More Yes MSPs with no more Yes voters doesn't really help, and could be counterproductive, especially if the government / voters are then pressured into a referendum.

      Pressuring the electorate into something is a surefire way of getting them do to the opposite. Gentle cajoling and persuasion is the way forward, not 'holding their feet to the fire'. Scots will look favorably on a referendum they asked for, not one they feel bounced into.

      Also, Salmond seems to be of the opinion we need Westminster's permission, so more MSPs = more pressure? I disagree here. If Scots want indy, they shall have it one way or another. The pressure comes first and foremost from them, not their politicians.

      If it comes to the courts, judges won't care how many excess MSPs Yes parties have, just that they legally have a majority, so can pass a referendum bill. Also that any vote is free and fair, reflecting the will of the electorate.

      I do think some Alba MSPs would be good as it gives a home to a group of Yes voters who seem to need one, and a new voice. I don't see throwing about historically unionist terms like 'supermajority' helps. They are already talking about how Yes parties are trying to 'cheat' and 'game the system'.

    7. "Scots will look favorably on a referendum they asked for, not one they feel bounced into."

      How do Scots achieve that? Who do they ask? Westminster? For many years now Scots have voted decisively in Westminster elections for the SNP. A party which [in theory] still wants independence. How many more times do Scots need to do this? How many more years [decades?] must Scots wait? Is the reason Scots have voted so much for SNP in Westminster elections because they want to be ruled by Westminster? Don't think so. Do you?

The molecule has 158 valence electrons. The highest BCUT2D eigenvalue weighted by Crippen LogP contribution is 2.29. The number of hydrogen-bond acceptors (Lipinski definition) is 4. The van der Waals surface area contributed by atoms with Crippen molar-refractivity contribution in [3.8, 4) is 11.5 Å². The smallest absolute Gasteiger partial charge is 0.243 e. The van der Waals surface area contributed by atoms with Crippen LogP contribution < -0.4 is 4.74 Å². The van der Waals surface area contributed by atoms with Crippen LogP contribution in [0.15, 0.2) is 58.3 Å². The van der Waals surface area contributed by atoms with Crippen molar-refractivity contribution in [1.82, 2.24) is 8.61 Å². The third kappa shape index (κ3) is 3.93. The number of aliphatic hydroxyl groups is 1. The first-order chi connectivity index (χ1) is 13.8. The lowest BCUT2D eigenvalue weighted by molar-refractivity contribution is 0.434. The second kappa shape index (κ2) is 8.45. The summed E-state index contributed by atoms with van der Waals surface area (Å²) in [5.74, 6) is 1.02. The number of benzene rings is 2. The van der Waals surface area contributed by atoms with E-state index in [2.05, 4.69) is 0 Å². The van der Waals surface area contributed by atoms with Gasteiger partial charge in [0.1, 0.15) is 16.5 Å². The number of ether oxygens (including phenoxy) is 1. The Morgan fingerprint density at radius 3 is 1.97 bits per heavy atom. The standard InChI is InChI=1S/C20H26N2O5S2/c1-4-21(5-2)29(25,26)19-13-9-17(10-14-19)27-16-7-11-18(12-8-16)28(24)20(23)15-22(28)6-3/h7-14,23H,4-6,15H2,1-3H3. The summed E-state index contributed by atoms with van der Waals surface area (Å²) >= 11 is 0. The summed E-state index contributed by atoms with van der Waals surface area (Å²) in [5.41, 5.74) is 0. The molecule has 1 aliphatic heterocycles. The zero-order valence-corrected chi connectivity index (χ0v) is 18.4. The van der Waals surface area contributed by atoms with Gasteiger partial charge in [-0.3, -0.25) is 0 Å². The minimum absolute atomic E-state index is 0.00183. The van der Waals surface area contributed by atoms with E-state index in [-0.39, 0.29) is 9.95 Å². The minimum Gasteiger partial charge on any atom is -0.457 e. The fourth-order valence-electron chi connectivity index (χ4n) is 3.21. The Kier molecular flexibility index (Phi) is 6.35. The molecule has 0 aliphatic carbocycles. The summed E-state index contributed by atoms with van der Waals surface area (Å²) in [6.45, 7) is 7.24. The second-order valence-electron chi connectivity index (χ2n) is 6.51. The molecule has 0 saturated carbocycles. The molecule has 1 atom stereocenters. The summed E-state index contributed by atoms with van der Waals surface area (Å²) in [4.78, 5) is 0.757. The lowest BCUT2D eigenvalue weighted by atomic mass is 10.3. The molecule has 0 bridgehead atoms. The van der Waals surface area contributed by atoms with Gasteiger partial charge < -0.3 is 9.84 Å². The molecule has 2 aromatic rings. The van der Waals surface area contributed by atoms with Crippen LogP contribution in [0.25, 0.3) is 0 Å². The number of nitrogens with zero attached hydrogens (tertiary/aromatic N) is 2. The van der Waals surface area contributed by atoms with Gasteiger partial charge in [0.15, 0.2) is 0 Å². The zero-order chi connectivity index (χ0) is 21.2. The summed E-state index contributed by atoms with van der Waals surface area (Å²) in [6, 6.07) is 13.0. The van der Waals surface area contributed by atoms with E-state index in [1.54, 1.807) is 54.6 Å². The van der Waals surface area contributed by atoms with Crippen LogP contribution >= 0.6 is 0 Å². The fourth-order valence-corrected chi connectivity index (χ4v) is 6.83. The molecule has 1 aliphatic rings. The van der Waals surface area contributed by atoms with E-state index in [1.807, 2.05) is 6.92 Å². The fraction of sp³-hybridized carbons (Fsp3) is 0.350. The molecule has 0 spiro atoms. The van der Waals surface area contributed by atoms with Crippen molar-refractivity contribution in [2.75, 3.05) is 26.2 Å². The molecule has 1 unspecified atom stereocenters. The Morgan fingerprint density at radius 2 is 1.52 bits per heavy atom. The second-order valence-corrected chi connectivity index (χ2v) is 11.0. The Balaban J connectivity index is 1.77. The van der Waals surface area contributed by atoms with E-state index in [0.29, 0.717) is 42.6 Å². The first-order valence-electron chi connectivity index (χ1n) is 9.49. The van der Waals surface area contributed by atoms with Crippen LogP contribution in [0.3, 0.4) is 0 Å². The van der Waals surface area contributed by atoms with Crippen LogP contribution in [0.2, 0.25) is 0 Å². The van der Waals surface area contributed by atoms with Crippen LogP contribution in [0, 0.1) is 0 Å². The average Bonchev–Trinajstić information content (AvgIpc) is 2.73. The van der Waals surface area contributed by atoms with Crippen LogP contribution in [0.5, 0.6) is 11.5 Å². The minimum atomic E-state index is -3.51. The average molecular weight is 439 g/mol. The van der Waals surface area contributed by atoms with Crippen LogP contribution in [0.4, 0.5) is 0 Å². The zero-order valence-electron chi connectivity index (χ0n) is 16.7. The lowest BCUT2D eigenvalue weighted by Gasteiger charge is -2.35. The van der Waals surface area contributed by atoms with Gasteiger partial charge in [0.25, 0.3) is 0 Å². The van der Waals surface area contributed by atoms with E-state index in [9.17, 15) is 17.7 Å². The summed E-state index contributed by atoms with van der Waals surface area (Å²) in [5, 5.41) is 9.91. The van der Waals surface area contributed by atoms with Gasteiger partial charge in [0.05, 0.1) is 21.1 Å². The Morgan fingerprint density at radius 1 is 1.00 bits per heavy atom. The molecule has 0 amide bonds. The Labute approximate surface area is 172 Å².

So Scots should then ask Holyrood instead for a referendum? Voting for parties who want independence would seem a reasonable thing to do. But haven't they been doing that for many years as well? How many more years? How many more majorities for pro-indy parties who then decide to focus on anything but independence?

      Isn't the act of voting an act of "bouncing"? If it isn't it should be.

      "...voters are then pressured into a referendum."

      " If Scots want indy, they shall have it one way or another. The pressure comes first and foremost from them..."

      Erm, so we need to put the pressure on without putting any pressure on?

      Sorry Scottish Skier, it is now time for action from pro-indy Scots and their pro-indy representatives. We can't waste any more time cajoling, especially when british nationalists are content to continue bullying. Political pressurization might well be messy but it will be undeniably necessary. To do nothing, again, for many years to come would be a betrayal to Scotland.

    8. I don't understand. Scots had a referendum in 2014. They said no. Only recently have they seemed to have finally switched opinion, and not really because of brexit, but as much due to demographic changes.

      I don't want to lose again. For me timing is everything. 2014 was just too early; scots were bounced into it.

      A campaign will unlikely make any difference to yes as support is more fundamentally existential, and driven by wider events / long term trends.

      Timing is therefore key. Put everything in place then go when the wind is in your sails.

  11. What's the seats projection James?

  12. If, say, Alba, AFU & ChangeUK all get about 4%, does that mean the rest of the parties that got well over 4% get more seats?